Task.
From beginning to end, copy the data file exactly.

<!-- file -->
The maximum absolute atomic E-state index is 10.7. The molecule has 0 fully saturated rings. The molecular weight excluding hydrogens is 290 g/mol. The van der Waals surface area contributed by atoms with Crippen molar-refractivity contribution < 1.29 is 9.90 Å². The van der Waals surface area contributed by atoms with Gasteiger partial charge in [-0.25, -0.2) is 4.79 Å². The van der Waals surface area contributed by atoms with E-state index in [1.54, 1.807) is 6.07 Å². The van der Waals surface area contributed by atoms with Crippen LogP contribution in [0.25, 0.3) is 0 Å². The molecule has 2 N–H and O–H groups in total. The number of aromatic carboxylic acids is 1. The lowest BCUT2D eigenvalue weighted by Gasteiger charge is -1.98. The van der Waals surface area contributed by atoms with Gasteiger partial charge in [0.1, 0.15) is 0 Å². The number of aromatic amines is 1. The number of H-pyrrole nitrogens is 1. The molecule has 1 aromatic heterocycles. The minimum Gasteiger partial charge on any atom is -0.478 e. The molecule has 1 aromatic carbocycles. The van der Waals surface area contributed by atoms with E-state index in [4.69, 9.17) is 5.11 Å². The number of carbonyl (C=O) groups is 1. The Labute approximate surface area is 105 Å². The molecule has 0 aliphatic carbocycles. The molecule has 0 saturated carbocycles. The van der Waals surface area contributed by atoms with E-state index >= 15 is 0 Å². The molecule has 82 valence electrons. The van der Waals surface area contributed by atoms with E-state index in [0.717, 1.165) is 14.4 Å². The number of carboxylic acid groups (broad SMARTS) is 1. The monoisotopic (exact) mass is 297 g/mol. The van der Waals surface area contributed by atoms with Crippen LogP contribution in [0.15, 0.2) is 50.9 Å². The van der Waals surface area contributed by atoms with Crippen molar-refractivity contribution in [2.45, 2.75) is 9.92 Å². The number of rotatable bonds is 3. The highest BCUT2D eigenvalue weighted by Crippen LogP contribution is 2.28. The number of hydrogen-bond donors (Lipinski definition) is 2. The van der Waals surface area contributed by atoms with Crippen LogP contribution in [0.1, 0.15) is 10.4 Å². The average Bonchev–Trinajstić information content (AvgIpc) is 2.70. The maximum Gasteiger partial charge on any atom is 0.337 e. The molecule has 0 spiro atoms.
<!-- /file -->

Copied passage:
The maximum absolute atomic E-state index is 10.7. The molecule has 0 fully saturated rings. The molecular weight excluding hydrogens is 290 g/mol. The van der Waals surface area contributed by atoms with Crippen molar-refractivity contribution < 1.29 is 9.90 Å². The van der Waals surface area contributed by atoms with Gasteiger partial charge in [-0.25, -0.2) is 4.79 Å². The van der Waals surface area contributed by atoms with E-state index in [1.54, 1.807) is 6.07 Å². The van der Waals surface area contributed by atoms with Crippen LogP contribution in [0.25, 0.3) is 0 Å². The molecule has 2 N–H and O–H groups in total. The number of aromatic carboxylic acids is 1. The lowest BCUT2D eigenvalue weighted by Gasteiger charge is -1.98. The van der Waals surface area contributed by atoms with Gasteiger partial charge in [0.1, 0.15) is 0 Å². The number of aromatic amines is 1. The number of H-pyrrole nitrogens is 1. The molecule has 1 aromatic heterocycles. The minimum Gasteiger partial charge on any atom is -0.478 e. The molecule has 1 aromatic carbocycles. The van der Waals surface area contributed by atoms with E-state index in [4.69, 9.17) is 5.11 Å². The number of carbonyl (C=O) groups is 1. The Labute approximate surface area is 105 Å². The molecule has 0 aliphatic carbocycles. The molecule has 0 saturated carbocycles. The van der Waals surface area contributed by atoms with E-state index >= 15 is 0 Å². The molecule has 82 valence electrons. The van der Waals surface area contributed by atoms with E-state index in [0.717, 1.165) is 14.4 Å². The number of carboxylic acid groups (broad SMARTS) is 1. The monoisotopic (exact) mass is 297 g/mol. The van der Waals surface area contributed by atoms with Crippen LogP contribution in [0.15, 0.2) is 50.9 Å². The van der Waals surface area contributed by atoms with Crippen molar-refractivity contribution in [2.45, 2.75) is 9.92 Å². The number of rotatable bonds is 3. The highest BCUT2D eigenvalue weighted by Crippen LogP contribution is 2.28. The number of hydrogen-bond donors (Lipinski definition) is 2. The van der Waals surface area contributed by atoms with Crippen LogP contribution in [0.1, 0.15) is 10.4 Å². The average Bonchev–Trinajstić information content (AvgIpc) is 2.70. The maximum Gasteiger partial charge on any atom is 0.337 e. The molecule has 0 spiro atoms.